CHAPTER   TWO

 A Glance Behind the Iron Bars

 "Crime" is usually understood to mean a violation of a human law so serious that it is punishable by death, imprisonment or other severe penalty.  But it also means any evil act or sin-the violation of a civil or a moral law.

I first became interested in the disproportionate amount of crime among Catholics while I was still a priest.  The very numerous crimes of drunkenness and physical violence ' particularly cuttings and stabbings, among the Catholic people, resulted in the victims being taken to St. Joseph's Hospital emergency room while I was still chaplain there.  Furthermore, the doctors and nurses called August in Phoenix the "Mexican mating season," as the frequent disregard of the formalities of Church marriage was notorious.

I can recall one instance when I was called all the way to a hovel on a ditch bank in Tolleson, west of Phoenix , to give last rites to a dying Mexican Catholic.  His children (about twelve of them) asked me to marry their parents before giving Extreme Unction.  The man was in a coma.

I explained to the children that unconscious people could not be married and asked furthermore why it had not been done before any of them were born.  A son replied that if they had been married "in the Church they could not have separated and remarried because that would have been a sin.  It was better to wait until near-death and then marry when there was no desire to marry someone else.  I found through my years as a priest that this was a common practice.

As a young priest I was the chaplain of the local county and city jails.  Here, too, I was struck by the number of Catholic guests.  Nor were they all Mexicans.  The Irish Americans were doing their part, too.

On several occasions when I spoke to the girls at the Good Shepherd Convent, Arizona 's only female reform school, I noticed that the number of Catholics seemed large.

Every priest hearing confession is aware of the very great incidence of drunkenness among his penitents.  He also knows its prevalence among the Catholic clergy.  I can well remember when bishops forbade Christmas midnight Mass for several years because the inebriation of parishioners made a scandal of the sacred ceremony.  On Christmas Eve of 1960, my wife and I picked up our car in a garage after dinner.  It was nine o'clock .  I asked the attendant why he was dressed up.  He answered, "I've got to go to midnight Mass, but I've got three hours to get drunk first."

One of our favorite Franciscan stories concerned St. Boniface Church in San Francisco .  A group of Catholics had celebrated New Year's eve with much liquid assistance.  New Year's day is a Catholic holy day, and all the faithful must attend Mass.  At 4:45 A.M. the phone awakened the priest who was on call for the San Francisco Emergency Hospital .  "You got Mass in your church at five o'clock ?" "No," the priest replied, "our first Mass is at six." "G-- d--," the voice answered, "thisch party's gotta last another hour."

While I was a priest at St. Mary's in Phoenix , a sick call came from one of the girls in a local house of prostitution called the Cozy Rooms.  The pastor called a caucus of the clergy.  It was decided that Fr. Martin Knauf should go because he was the eldest and least likely to raise eyebrows as he went in the door.  When he returned he was sad.  What depressed him was not so much the sinfulness of the girl but the conclusion that all of the girls in the establishment must be Roman Catholics.  A crucifix hung on the wall of the waiting room and the only bit of reading matter on the table had been a Baltimore Catechism.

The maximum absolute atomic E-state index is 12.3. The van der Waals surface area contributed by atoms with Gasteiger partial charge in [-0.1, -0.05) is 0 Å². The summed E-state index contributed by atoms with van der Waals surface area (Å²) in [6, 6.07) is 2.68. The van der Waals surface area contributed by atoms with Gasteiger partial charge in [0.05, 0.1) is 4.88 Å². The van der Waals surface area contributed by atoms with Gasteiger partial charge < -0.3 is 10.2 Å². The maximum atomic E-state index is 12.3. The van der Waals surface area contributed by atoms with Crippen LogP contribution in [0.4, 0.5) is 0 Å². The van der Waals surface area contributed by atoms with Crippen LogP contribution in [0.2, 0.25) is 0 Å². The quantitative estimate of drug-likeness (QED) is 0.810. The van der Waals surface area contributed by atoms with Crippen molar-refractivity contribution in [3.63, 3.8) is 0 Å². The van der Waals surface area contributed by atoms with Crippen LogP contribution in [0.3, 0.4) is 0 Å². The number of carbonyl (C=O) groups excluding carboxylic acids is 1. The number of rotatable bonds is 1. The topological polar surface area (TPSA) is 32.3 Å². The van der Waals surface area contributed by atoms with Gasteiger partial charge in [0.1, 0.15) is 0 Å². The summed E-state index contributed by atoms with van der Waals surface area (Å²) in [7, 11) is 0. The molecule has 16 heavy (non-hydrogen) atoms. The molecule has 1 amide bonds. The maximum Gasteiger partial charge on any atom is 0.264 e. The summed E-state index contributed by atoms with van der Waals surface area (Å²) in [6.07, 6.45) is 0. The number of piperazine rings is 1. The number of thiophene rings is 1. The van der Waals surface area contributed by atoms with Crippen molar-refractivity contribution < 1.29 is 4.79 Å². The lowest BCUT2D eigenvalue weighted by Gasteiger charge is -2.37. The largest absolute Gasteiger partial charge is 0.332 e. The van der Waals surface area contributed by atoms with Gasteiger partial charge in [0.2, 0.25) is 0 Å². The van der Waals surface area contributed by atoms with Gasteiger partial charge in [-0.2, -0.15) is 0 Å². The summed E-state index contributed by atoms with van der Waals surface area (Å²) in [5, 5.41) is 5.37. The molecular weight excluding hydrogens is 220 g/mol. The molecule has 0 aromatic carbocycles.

One of the largest "houses" in Phoenix was owned by a Catholic who was occasionally conscience-stricken and sought my priestly advice as to the propriety of this source of revenue.  The decision from moral theology was that the leasing of a building for purposes of prostitution was not sinful if other buildings were also available.  In this case the Catholic could not stop the traffic-he would merely lose the profit.  When our hospital opened, I realized the difficulty that Negro and Latin-American doctors were having in securing office space.  I suggested to the good Catholic that the girls be evicted and that the building be remodeled into a professional one for minority-group doctors, dentists and lawyers.  The plan was turned down because it would not produce as much income as the other profession.

In the ignorant days of my priesthood, I was called to the northeast part of Phoenix on McDowell Road to minister the last rites to an Italian-American dying of tuberculosis.  I heard his confession and gave him.  Holy Communion.  He seemed to rally and moved with his wife to a more secluded part of town.  I visited him monthly with the Holy Sacraments for half a year.  I inquired as to why all the shades were always drawn, and he said that in his weakened condition his eyes were very sensitive to light.  He always gave me a five or ten dollar bill for Mass for his parents' souls.

One day the shades were up but the house was locked.  The couple had gone.  A neighbor told me the story as related to him by the police.  The man was not a tubercular, and he was not dying.  He was a Chicago gangster, hiding out.  The girl was not his wife but his "moll." They were both Roman Catholics and used the sacrament routine" and my visits to divert suspicion.  They had abruptly taken off without my priestly blessing when tipped off that the Chicago police had trailed them.

During the years since leaving the priesthood, I have met thousands of Protestants, Jews and other non-Catholics and have been astounded at the difference in their moral code and their behavior in public and private life from that common to Roman Catholics.  This has been most forcefully impressed upon me as I have been privileged to go through the thirty-two degrees of Freemasonry.